Name origins of Utah counties. Click Read more for full list.

jwbt123:

Red Counties (Native American):

Tooele County - It is speculated that the name derives from a Native American chief, but controversy exists about whether such chief lived.

Wasatch County - Ute Indian word for mountain pass or low place in the high mountains.

Uintah County - Portion of the Ute Indian tribe that lived in the basin.

Juab County - Native American word for thirsty valley, or possibly only valley.

Sanpete County - Ute word saimpitsi, meaning “people of the tules”

Piute County - Named after the Piute tribe.


Blue Counties (Animal or plant)

Box Elder County - Named after the Box Elder tree

Beaver County - Named after… well… Beavers.


Green Counties (Named directly after a member of the LDS Church)

Rich County - It was named for an early LDS apostle, Charles C. Rich.

Morgan County - The county was named for Jedediah Morgan Grant, father of Heber J. Grant, who served as president of The Church of Jesus Christ of Latter-day Saints.

Davis County - The county was named for Daniel C. Davis, captain in the Mormon Battalion.


Brown Counties (Named after Spanish Word)

Utah County - Named after the Spanish word for the Ute tribe, Yuta.


Yellow Counties (Historical Event or Person)

Cache County - The county was named for the fur stashes made by many of the Rocky Mountain Fur Company trappers.

Weber County - Named for John Henry Weber (1779–1859), a fur trapper and trader in the area in the mid-1820s.

Daggett County - The county was named for Ellsworth Daggett, the first surveyor-general of Utah.

Millard County - It was named for Millard Fillmore, thirteenth President of the United States.

Emery County - The county was named for George W. Emery, governor of the Utah Territory in 1875

Wayne County - The county was formed from Piute County in 1892, and gets its name from Wayne County, Tennessee

Garfield County - It was named for James A. Garfield, late President of the United States, who had been assassinated in 1881.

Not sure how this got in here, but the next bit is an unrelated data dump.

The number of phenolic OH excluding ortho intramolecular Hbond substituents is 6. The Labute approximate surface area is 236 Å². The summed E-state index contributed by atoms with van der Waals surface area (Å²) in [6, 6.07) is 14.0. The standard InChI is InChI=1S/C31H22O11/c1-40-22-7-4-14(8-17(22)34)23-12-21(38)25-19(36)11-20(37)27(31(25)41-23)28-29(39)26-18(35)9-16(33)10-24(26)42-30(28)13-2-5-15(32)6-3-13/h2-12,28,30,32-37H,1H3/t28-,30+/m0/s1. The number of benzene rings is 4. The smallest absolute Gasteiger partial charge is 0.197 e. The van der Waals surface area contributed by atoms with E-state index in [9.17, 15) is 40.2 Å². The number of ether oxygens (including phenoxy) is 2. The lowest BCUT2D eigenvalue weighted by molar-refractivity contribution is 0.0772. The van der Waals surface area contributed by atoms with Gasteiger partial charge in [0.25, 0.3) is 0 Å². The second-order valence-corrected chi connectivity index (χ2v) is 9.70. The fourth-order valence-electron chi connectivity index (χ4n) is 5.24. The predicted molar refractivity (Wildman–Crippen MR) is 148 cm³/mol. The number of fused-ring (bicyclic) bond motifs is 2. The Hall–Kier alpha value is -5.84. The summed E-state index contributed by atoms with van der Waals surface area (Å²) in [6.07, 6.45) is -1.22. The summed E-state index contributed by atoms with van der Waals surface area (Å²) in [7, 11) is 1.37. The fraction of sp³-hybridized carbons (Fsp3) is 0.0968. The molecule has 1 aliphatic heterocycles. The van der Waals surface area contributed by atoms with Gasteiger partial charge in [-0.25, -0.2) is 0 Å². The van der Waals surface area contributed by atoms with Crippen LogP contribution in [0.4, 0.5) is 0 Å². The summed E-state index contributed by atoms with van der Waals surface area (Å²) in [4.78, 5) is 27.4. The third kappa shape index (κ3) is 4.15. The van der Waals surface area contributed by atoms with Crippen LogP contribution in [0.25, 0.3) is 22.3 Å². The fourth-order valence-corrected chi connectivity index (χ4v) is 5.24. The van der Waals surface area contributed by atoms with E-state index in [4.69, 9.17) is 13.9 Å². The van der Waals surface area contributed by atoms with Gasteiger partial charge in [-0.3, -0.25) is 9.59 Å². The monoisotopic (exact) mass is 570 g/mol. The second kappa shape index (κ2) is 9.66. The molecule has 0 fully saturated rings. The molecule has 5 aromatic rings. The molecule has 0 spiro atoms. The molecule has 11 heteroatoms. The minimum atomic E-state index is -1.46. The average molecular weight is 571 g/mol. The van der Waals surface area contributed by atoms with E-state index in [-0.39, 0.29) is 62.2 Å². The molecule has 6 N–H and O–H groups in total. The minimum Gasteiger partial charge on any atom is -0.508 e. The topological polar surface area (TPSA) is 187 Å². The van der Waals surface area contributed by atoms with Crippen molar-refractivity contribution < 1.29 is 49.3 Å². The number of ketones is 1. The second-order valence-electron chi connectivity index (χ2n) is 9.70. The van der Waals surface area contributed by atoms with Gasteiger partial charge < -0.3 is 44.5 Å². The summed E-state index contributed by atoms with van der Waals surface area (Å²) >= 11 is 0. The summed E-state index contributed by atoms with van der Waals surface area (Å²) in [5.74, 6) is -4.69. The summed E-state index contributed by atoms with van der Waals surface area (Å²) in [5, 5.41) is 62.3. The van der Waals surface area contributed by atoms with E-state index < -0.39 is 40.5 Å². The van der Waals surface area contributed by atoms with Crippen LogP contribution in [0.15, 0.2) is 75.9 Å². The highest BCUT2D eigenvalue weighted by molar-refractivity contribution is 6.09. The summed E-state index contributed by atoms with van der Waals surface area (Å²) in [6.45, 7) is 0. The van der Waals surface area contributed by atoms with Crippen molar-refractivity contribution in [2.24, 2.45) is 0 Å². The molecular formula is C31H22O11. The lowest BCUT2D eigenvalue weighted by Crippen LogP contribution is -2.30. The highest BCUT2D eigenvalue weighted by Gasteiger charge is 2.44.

Kane County - The county was named for Col. Thomas L. Kane, a friend of the Mormon settlers.

Washington County - Named after George Washington


Purple Counties (Natural, non-animal or plant, feature)

Salt Lake County - Named after the Great Salt Lake

Summit County - Named because it has 39 of the highest peaks in Utah.

Carbon County - Named because of coal deposits in the area.

Grand County - Named after the Grand River, which was later named the Colorado River.

San Juan County - Named after the San Juan River. Now, the reason this is not put under the brown counties, is because it was named because of the river, not because of the name of the River.

Sevier County - Named after the Sevier River

Iron County - Named because of the Iron Mines west of Cedar City


Black Counties (Disputed)

Duchesne County - No one is sure about the exact origin of the naming. Seven possible origins:

  1. The Ute Indian word doo-shane meaning dark canyon.

  2. Fort Duquesne, built by the French in what is now Pittsburgh, Pennsylvania.

  3. Rose du Chesne, founder of the Sacred Heart in St. Louis, MO.

  4. An early Indian chief in the region.

  5. An 1830s French fur trapper.

  6. André Duchesne, a French geographer and historian

  7. Prairie du Chien, Wisconsin, is about 200 miles northwest of Nauvoo, Illinois and sixty miles south of the Black River, which led to the LDS Church’s 1840s lumber mills on the Mississippi river.

September 2, 2014


Map Of North Carolina split into 10 sections with a population of approx. 1,000,000 people each

Blocked_ID:

Base Map: http://commons.wikimedia.org/wiki/File:USA_North_Carolina_location_map.svg

Data Source: US Census 2013 Population Estimates http://quickfacts.census.gov/qfd/maps/north_carolina_map.html

I compiled the data by hand, (by adding together the populations of adjacent counties) and created the map using InkScape.

September 1, 2014
Medieval Map
September 1, 2014


What if Oregon Territory re-united?

SounderBruce:

This is Oregon Territory, during a five-year period shortly after the signing of the Oregon Treaty (extending the Canadian border to the Pacific Ocean on the 46th parallel) from 1848 to 1853.